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J Food Sci. 2011 Jan-Feb;76(1):S8-S13. doi: 10.1111/j.1750-3841.2010.01897.x. Epub 2010 Nov 18.

Quality and sensory characteristics of hard red wheat after residential storage for up to 32 y.

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  • 1Dept. of Nutrition, Dietetics and Food Science, Brigham Young Univ., S-221 ESC, Provo, UT 84602, USA.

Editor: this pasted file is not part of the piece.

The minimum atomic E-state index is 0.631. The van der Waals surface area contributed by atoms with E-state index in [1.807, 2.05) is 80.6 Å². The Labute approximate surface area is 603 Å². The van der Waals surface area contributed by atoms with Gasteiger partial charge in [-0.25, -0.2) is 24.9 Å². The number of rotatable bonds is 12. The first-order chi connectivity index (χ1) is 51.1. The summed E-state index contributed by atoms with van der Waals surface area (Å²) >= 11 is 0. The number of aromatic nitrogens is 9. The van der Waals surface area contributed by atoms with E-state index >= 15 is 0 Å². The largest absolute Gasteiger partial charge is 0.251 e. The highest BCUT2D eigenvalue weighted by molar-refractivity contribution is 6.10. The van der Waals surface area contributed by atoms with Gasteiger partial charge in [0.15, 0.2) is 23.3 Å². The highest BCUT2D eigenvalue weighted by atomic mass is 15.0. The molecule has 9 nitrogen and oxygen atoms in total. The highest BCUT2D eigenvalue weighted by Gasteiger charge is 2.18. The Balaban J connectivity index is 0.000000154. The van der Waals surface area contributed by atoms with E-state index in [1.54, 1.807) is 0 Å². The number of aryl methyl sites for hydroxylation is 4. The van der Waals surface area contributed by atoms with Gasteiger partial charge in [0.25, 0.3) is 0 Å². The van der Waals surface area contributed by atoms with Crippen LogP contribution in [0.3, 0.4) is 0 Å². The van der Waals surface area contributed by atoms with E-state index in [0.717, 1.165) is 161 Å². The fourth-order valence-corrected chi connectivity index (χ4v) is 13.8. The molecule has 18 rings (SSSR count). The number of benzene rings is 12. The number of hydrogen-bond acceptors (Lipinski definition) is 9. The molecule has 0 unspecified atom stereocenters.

Samples of hard red wheat packaged for long-term storage, ranging in age from 0 to 32 y, were obtained from donors in residential households. All samples had been stored under nonabusive conditions (7% to 10% moisture, 13 to 27 °C). Selected quality parameters of the wheat (moisture, thiamin, free fatty acids, flour extraction rate, bread loaf volume, and bread firmness) and sensory properties of bread made from the stored wheat (aroma, appearance, texture, flavor, overall liking, acceptance for use as part of the regular diet, and acceptance for use in emergency situations) were evaluated. Free fatty acids increased significantly from 0.897 to 11.8 μmol/g, and flour extraction rate decreased significantly from 76.5% to 69.9% over time. None of the other quality parameters measured (moisture, thiamin, bread loaf volume, and bread firmness) were significantly correlated with wheat storage time. Panelists who frequently or occasionally consume whole wheat bread rated all breads made from the stored wheat with hedonic scores (9-point scale) of at least 6.4 (like slightly to moderately). Consumer ratings of bread texture, flavor, and overall acceptability were negatively correlated with storage time (P < 0.001); however, at least 70% of panelists indicated that they would consume the bread as part of their regular diet even after 32 y of wheat storage, while over 97% would do so in an emergency. These data indicate that wheat maintains nutritional quality and makes acceptable bread when stored up to 32 y at 13 to 27 °C and 7% to 10% moisture. Practical Application: Wheat stored for the purposes of disaster relief has the potential of being stored for extremely long periods of time, which may result in undesirable changes in milling and baking quality. Therefore, we tested wheat that had been stored under residential conditions for up to 32 y to determine its functional quality and consumer acceptability. Our results indicate that wheat of low moisture (7% to 10%) packaged in sealed cans and stored for up to 32 y at or below typical room temperature retains quality and can be made into bread that is well accepted by consumers. Thus, whole wheat has good long-term storage stability and can be recommended for emergency food supplies.

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